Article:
Books demand commitment.


Books demand commitment.

Text is everywhere; splashed on bus stops, T-shirts, the backs of cereal boxes; scrolling across the bottom of CNN, down our Twitter feeds, and popping up on our phones. We live in a world dense with cheap, utilitarian, garish, and irrelevant text, but there remains an aura about the book.

I’m Jewish, and the People of the Book take books very seriously. Simchat Torah is the holiday that celebrates with yearly cycle of reading the Torah; finishing the Torah, unrolling it, reading Genisis 1:1, rolling it back up, and then taking the torahs dancing around the synagog and into the streets.  The Shas Pollak were supposed to have memorized all 5000 pages of the Talmud such that a pin could be driven into the book and a page named, and they would be able to say what word the pin penetrated on that page. The Jewish community is built around one book, reread each year. The Shas Pollak burned a photographic version 12 volumes into their memories.

Judaism is a monomaniacal extreme, but lesser books than the Torah demand commitment as well. Many people describe an encounter with a book as life-changing. Even a disposable airport novel takes an hour or three of sustained attention. The respect that we have for books is multifaceted: the content itself, the idea that someone must have had something so burning to tell us that they were willing to spend months or years writing it down-this little project aside.  We respect the fact that this book got chosen and published, and not sent back to the slush pile. And finally, there’s respect for the object itself: for the care and craft that goes into binding pages together, for the authoritative account that will, with luck and care, last for centuries.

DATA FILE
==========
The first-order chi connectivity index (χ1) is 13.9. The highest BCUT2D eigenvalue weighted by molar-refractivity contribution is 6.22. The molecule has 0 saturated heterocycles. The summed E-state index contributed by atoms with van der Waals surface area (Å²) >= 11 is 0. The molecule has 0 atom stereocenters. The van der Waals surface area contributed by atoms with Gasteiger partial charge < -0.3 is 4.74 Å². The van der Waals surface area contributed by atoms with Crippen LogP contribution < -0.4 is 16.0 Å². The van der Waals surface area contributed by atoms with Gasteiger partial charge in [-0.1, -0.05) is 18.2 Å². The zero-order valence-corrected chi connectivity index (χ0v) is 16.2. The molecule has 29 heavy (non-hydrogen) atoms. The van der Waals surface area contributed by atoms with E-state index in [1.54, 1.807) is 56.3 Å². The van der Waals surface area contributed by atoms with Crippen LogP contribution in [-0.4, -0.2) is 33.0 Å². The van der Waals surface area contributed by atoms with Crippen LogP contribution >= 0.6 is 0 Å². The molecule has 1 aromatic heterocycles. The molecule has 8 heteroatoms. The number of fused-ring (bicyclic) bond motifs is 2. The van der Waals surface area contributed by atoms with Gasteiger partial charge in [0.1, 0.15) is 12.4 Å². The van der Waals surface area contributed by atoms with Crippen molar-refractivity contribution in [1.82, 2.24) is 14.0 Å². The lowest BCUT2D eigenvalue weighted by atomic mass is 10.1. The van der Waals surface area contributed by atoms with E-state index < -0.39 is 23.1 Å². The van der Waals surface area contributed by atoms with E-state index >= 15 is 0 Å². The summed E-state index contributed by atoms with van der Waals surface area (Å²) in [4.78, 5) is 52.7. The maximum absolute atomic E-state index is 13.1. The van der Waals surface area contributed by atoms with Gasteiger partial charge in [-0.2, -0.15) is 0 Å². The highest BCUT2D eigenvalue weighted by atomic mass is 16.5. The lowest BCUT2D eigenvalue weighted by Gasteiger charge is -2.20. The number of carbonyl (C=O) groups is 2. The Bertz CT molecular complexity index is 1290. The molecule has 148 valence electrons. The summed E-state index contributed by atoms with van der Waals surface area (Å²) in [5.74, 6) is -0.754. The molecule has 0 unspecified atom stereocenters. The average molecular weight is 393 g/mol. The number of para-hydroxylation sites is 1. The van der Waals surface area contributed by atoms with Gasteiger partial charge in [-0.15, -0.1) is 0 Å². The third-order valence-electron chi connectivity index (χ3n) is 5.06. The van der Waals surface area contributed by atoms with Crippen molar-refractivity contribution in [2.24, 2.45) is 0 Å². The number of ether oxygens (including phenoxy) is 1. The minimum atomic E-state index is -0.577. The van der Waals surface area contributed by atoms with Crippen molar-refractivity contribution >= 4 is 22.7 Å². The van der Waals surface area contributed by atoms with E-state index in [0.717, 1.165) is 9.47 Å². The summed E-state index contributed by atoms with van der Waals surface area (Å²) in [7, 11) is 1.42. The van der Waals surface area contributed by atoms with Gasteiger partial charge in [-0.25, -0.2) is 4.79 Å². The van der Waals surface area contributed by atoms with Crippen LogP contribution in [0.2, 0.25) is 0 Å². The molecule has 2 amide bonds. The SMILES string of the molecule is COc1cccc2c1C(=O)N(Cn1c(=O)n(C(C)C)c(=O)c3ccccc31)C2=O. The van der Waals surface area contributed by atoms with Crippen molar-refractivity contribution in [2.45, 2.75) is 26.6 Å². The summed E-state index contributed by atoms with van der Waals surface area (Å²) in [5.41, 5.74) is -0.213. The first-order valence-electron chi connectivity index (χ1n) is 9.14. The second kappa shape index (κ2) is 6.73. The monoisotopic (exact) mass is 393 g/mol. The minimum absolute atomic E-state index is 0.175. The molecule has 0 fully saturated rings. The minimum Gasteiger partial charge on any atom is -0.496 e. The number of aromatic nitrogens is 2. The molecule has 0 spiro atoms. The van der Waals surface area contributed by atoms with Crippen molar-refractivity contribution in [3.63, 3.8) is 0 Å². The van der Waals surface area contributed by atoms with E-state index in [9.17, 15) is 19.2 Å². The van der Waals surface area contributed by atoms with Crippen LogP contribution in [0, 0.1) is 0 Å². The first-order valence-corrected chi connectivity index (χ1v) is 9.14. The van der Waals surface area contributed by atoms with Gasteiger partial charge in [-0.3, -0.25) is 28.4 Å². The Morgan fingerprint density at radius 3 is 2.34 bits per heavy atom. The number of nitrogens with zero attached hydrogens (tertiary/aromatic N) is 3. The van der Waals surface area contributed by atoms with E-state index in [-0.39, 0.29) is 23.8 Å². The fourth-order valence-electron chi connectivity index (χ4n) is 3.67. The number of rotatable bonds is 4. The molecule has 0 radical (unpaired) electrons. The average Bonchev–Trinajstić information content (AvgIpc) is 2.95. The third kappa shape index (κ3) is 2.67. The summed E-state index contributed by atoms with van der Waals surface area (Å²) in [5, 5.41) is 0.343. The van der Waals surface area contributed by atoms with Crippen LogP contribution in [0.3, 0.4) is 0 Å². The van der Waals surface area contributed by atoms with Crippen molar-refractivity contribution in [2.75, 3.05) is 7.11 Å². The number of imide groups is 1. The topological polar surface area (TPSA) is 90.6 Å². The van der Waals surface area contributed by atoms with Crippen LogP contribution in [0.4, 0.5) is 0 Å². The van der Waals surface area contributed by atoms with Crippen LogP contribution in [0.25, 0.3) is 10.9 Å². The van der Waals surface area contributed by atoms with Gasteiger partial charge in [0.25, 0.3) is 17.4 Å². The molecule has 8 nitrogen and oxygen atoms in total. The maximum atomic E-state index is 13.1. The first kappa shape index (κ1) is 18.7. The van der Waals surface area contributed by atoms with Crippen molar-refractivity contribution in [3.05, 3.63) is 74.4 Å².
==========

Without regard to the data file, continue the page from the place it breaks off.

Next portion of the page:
Commitment, attention: two things that are very scarce in this modern age. Readers are drowning in a sea of text, and books have to compete with everything else in life. I’m not even sure if transmedia books are really books, the disintermediation into movie tie-ins, fan communities, participatory publishing, and all that is about engaging with everything but the book itself.

In the future, people will probably read in dribs and drabs. Five minute breaks snatched in the check-out line or during breakfast. But there will still be some of the old-school who read books properly-marking out hour and day long chunks and delving deep into new worlds and conversations. We are the new People of the Book, and it’s not so much what we read but that we read that matters.